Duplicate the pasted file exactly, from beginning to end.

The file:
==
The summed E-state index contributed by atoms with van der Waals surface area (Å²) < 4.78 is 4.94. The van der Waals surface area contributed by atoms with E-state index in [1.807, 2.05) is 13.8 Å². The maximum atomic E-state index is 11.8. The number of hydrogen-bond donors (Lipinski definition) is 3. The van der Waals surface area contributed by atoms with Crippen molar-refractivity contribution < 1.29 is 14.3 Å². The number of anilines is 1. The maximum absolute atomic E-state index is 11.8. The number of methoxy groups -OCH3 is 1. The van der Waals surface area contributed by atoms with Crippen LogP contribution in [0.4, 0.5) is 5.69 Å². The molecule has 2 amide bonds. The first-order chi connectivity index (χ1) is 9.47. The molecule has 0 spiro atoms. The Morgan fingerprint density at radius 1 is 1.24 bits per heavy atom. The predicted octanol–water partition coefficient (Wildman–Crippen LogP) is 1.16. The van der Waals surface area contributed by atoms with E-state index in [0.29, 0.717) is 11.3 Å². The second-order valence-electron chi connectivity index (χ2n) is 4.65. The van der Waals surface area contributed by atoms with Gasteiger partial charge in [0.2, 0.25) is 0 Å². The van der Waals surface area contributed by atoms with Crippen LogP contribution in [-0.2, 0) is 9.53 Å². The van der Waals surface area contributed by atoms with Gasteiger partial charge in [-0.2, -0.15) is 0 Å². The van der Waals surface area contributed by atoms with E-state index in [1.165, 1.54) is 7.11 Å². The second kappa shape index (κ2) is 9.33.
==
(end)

The summed E-state index contributed by atoms with van der Waals surface area (Å²) < 4.78 is 4.94. The van der Waals surface area contributed by atoms with E-state index in [1.807, 2.05) is 13.8 Å². The maximum atomic E-state index is 11.8. The number of hydrogen-bond donors (Lipinski definition) is 3. The van der Waals surface area contributed by atoms with Crippen molar-refractivity contribution < 1.29 is 14.3 Å². The number of anilines is 1. The maximum absolute atomic E-state index is 11.8. The number of methoxy groups -OCH3 is 1. The van der Waals surface area contributed by atoms with Crippen LogP contribution in [0.4, 0.5) is 5.69 Å². The molecule has 2 amide bonds. The first-order chi connectivity index (χ1) is 9.47. The molecule has 0 spiro atoms. The Morgan fingerprint density at radius 1 is 1.24 bits per heavy atom. The predicted octanol–water partition coefficient (Wildman–Crippen LogP) is 1.16. The van der Waals surface area contributed by atoms with E-state index in [0.29, 0.717) is 11.3 Å². The second-order valence-electron chi connectivity index (χ2n) is 4.65. The van der Waals surface area contributed by atoms with Gasteiger partial charge in [0.2, 0.25) is 0 Å². The van der Waals surface area contributed by atoms with Crippen LogP contribution in [-0.2, 0) is 9.53 Å². The van der Waals surface area contributed by atoms with Gasteiger partial charge in [-0.2, -0.15) is 0 Å². The van der Waals surface area contributed by atoms with E-state index in [1.165, 1.54) is 7.11 Å². The second kappa shape index (κ2) is 9.33.